It is the policy of The Herb Society not to advise or recommend herbs for medicinal or health use. This information is intended for educational purposes only and should not be considered as a recommendation or an endorsement of any medical or health treatment..

We Rank First In Top 30 Herbal Blogs

We Rank First In Top 30 Herbal Blogs

By Paris Wolfe, Blogmaster, The Herb Society of Americaparis-in-lavender

I was at my keyboard wearing my pink Eiffel Tower pajamas, a bit overwhelmed by the dozen stories on my to-do list and chilled by the snowy Ohio weather outside my front room window. So I took a break and scrolled through email. When what to my wondering eyes should appear?
A missive announcing this as the top-ranked herbal blog, as measured by Feedspot, creator of a content-reader tool. That’s right; The Herb Society of America’s blog tops the list of 30 most popular herb blogs!!!

no-one-blog-feedspotI was surprised, proud and humbled by the announcement. Whatever joyful noise I expressed startled the two cats that haunt my desk. I work alone at home, so they had the only ears to hear me.  I hadn’t entered a contest or applied for an award. So I googled Feedspot and was satisfied that the results were legit.

I am particularly proud of stories about foragingreplacing tobacco crops with Chinese herbs and the importance of native herbs. I look for new andinteresting topics to research and write about as well as the less obvious, such as those items that go beyond medicinal or familiar culinary usage.

These topics have refreshed the blog with six to eight posts each month since July 2015. While I’ve written many of the 150-plus posts, readers enjoy the voices of guest herbalists and garden writers as well.

It’s heartening to know that — in addition to you regular readers — HSA’s blog captured the attention (and accolades!) of the herbal blog industry.

Going forward I hope to live up to the award. And I continue to welcome ideas and guest authors. For more information contact me at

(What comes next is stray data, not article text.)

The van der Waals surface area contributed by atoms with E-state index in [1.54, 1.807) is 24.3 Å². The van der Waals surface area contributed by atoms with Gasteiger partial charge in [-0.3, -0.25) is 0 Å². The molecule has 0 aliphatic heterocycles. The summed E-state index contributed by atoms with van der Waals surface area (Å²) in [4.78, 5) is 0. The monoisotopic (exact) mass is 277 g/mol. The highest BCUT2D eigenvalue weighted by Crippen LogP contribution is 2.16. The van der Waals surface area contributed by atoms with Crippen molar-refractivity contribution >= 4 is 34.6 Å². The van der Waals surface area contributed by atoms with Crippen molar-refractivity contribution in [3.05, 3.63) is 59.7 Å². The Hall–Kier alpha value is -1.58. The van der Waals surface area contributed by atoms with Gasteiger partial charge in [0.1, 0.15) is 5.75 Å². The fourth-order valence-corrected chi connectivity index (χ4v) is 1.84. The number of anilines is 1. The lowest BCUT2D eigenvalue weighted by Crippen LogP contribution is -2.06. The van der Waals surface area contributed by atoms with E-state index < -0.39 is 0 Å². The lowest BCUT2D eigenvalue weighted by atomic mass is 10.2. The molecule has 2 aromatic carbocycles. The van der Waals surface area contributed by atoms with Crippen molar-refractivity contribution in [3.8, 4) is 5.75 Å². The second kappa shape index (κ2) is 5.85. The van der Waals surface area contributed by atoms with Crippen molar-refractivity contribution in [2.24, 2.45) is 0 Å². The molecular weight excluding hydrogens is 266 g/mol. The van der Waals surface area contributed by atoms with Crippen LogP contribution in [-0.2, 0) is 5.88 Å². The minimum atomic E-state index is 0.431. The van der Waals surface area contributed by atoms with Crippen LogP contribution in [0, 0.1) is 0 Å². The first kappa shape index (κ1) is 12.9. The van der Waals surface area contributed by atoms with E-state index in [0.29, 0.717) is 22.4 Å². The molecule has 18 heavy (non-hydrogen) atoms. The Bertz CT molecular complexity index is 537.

Feedspot. is a content-reader built especially for power users who want to save time and track favorite blogs in one place. Using a content reader helps track up with customized top information sources – content comes straight to you, saving the time to go and check every site individually.


Solidago, 2017 Notable Native Herb™

By Karen O Brien, Herb Society of America, Botany and Horticulture, Chair

goldenrodSolidago – better known to all as goldenrod – is part of a healthy ecosystem. This truly American genus, including 77 species, is found in every state, including Hawaii and Puerto Rico.   It was chosen by The Herb Society of America as the 2017 Notable Native Herb.™

It’s important to note that goldenrod has a mistaken reputation as a cause of hay fever. Its showy flowers generally bloom the same time as ragweed, the cause for that condition.

Goldenrod has been used as food, flavoring, beverage, medicine, fragrance, industrial, and in household applications. For example, Solidago odora, or sweet goldenrod, is fragrant when crushed, has been used as a tea, and has been explored for use in the perfume industry.

Many other types of goldenrod have been used medicinally, particularly by native American people. Solidago has a rich and impressive history of healing, for uses as varied as reducing fever, relieving toothaches, minimizing bruises and insect stings and treating kidney and bladder problems, among others.

Goldenrod excels as a pollinator plant, its blooming season serving as a late nectar and pollen source for bees, wasps, butterflies, and flies. Some birds feast on the seeds or leaves, as well as the caterpillars who patronize it. A few states have named Solidago as their state flower or wildflower, a befitting tribute to a plant whose attributes have been mostly neglected by the gardening world.

Think about adding it to your garden. Remember, goldenrod growing next to the door of your home marks the arrival of good fortune and myth has it that a baby washed in a bath prepared with goldenrod leaves will grow up to have a sunny disposition and a sense of humor.